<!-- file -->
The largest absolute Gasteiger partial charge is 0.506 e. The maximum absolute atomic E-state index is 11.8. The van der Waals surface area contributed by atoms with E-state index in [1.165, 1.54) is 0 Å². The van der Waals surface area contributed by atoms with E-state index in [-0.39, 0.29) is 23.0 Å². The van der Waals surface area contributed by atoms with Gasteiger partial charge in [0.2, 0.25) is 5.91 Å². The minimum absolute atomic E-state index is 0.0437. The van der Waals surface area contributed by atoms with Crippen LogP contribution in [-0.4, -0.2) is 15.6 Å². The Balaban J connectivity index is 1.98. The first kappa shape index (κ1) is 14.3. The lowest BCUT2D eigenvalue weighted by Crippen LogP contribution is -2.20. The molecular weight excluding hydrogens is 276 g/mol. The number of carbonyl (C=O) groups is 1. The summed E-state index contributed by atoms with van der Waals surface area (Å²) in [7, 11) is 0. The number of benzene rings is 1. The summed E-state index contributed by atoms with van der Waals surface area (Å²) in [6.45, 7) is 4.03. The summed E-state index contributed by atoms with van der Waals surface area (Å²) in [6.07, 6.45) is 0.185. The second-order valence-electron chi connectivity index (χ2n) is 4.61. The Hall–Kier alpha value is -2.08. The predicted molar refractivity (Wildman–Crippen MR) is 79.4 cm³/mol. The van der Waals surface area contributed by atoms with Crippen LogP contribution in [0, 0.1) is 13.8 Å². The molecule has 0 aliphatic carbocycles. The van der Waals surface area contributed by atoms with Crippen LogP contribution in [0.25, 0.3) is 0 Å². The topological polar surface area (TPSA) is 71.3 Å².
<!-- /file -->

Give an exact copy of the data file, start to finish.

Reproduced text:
The largest absolute Gasteiger partial charge is 0.506 e. The maximum absolute atomic E-state index is 11.8. The van der Waals surface area contributed by atoms with E-state index in [1.165, 1.54) is 0 Å². The van der Waals surface area contributed by atoms with E-state index in [-0.39, 0.29) is 23.0 Å². The van der Waals surface area contributed by atoms with Gasteiger partial charge in [0.2, 0.25) is 5.91 Å². The minimum absolute atomic E-state index is 0.0437. The van der Waals surface area contributed by atoms with Crippen LogP contribution in [-0.4, -0.2) is 15.6 Å². The Balaban J connectivity index is 1.98. The first kappa shape index (κ1) is 14.3. The lowest BCUT2D eigenvalue weighted by Crippen LogP contribution is -2.20. The molecular weight excluding hydrogens is 276 g/mol. The number of carbonyl (C=O) groups is 1. The summed E-state index contributed by atoms with van der Waals surface area (Å²) in [7, 11) is 0. The number of benzene rings is 1. The summed E-state index contributed by atoms with van der Waals surface area (Å²) in [6.45, 7) is 4.03. The summed E-state index contributed by atoms with van der Waals surface area (Å²) in [6.07, 6.45) is 0.185. The second-order valence-electron chi connectivity index (χ2n) is 4.61. The Hall–Kier alpha value is -2.08. The predicted molar refractivity (Wildman–Crippen MR) is 79.4 cm³/mol. The van der Waals surface area contributed by atoms with Crippen LogP contribution in [0, 0.1) is 13.8 Å². The molecule has 0 aliphatic carbocycles. The van der Waals surface area contributed by atoms with Crippen LogP contribution in [0.25, 0.3) is 0 Å². The topological polar surface area (TPSA) is 71.3 Å².